A group of 13 Republican senators are calling on President Donald Trump to halt family separations at the border.
The letter calls the administration’s “zero tolerance” policy — which is responsible for separating children from their parents at the border — “inhumane,” and urges the president to put a halt to it while they come up with new legislation.
“Although enforcing our immigration laws is an essential responsibility of the federal government, it must be done in a way that is consistent with our values and ordinary human decency,” the senators wrote.
Signed by a number by high-profile Republican senators, including Sens. Orrin Hatch of Utah, John McCain of Arizona, Pat Roberts of Kansas, Lisa Murkowski of Alaska, and Susan Collins of Maine, the letter is the latest sign that Trump’s controversial policy is straining his own party.
Yet despite the growing number of Republicans criticizing their boss’s policy, Republicans haven’t found common ground with Democrats on the issue. No Republicans have signed on to the Democratic proposal, the Keep Families Together Act, sponsored by Sen. Dianne Feinstein of California.
The letter is also notable for what it acknowledges as fact: The senators’ letter calls out the Trump administration’s “zero tolerance” policy as directly responsible for the family separations currently taking place at the border. But it also adopts some of Trump’s talking points, blaming the larger crisis on “contributing factors,” like court decisions and legal loopholes.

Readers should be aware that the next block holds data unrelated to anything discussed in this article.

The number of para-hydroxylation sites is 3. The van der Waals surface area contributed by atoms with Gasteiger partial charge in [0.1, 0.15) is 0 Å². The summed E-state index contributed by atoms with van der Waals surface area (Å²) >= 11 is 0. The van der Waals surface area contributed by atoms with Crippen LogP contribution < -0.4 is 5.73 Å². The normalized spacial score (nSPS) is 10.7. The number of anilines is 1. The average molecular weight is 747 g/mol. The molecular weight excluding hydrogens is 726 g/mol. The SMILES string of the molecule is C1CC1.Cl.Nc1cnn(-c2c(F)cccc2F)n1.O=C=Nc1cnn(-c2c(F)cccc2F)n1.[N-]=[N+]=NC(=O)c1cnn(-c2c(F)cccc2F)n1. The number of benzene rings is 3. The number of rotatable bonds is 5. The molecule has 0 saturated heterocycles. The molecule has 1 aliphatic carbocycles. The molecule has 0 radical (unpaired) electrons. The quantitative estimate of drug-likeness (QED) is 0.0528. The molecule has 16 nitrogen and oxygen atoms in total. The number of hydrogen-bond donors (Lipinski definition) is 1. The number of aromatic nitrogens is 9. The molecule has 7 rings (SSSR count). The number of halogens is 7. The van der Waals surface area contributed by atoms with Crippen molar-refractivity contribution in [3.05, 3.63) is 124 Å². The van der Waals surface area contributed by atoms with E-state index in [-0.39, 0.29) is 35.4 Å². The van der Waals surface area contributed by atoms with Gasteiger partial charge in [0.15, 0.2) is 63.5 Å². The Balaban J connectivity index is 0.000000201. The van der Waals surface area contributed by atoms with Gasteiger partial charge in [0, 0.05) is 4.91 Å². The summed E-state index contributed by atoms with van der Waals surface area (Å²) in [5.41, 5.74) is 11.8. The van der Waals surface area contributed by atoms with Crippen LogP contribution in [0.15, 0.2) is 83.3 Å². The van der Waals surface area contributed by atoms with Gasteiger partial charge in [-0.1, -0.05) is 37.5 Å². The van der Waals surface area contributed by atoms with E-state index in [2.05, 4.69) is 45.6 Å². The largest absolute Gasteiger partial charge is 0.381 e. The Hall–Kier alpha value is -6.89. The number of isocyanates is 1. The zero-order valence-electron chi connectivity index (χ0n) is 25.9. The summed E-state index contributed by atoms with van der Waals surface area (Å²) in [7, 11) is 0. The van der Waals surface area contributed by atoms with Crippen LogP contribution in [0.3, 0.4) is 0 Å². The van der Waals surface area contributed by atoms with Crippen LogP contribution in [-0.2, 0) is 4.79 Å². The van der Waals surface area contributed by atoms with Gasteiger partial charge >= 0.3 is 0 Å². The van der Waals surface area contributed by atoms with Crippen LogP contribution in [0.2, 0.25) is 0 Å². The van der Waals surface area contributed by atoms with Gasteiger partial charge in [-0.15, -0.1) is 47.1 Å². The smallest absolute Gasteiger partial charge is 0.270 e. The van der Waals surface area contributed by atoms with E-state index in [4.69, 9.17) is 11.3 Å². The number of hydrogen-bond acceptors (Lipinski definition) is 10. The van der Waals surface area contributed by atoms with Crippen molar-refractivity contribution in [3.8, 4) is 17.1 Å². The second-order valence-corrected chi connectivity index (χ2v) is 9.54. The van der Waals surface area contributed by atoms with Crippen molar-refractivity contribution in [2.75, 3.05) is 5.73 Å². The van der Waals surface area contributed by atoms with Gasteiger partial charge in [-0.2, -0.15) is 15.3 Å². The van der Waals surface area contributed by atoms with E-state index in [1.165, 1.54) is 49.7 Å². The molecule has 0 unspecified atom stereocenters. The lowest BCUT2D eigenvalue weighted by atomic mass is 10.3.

The senators’ call for action comes as Trump has held a hardline against his critics, insisting the power is with Congress to end the separations on the border.
"What I'm asking Congress to do is to give us a third option, which we have been requesting since last year, the legal authority to detain and promptly remove families together as a unit," Trump told lawmakers on Tuesday. "We have to be able to do this. This is the only solution to the border crisis."
Trump, of course, has the power to end the policy of separating children from their parents on his own.
What Republicans in Congress will ultimately propose remains to be seen. The Senate is rallying behind a proposal from Texas Sen. Ted Cruz, which would end the controversial policy but expedite deportation, a feature that has drawn criticism as it would rush often lengthy asylum proceedings. Alternatively, the legislation currently being discussed in the House, according to the Associated Press, may involve holding children in detention for longer periods — but with their parents.
Cover image: President Donald Trump gives a thumbs up as he arrives on Capitol Hill in Washington, Tuesday, June 19, 2018, to rally Republicans around a GOP immigration bill. (AP Photo/J. Scott Applewhite)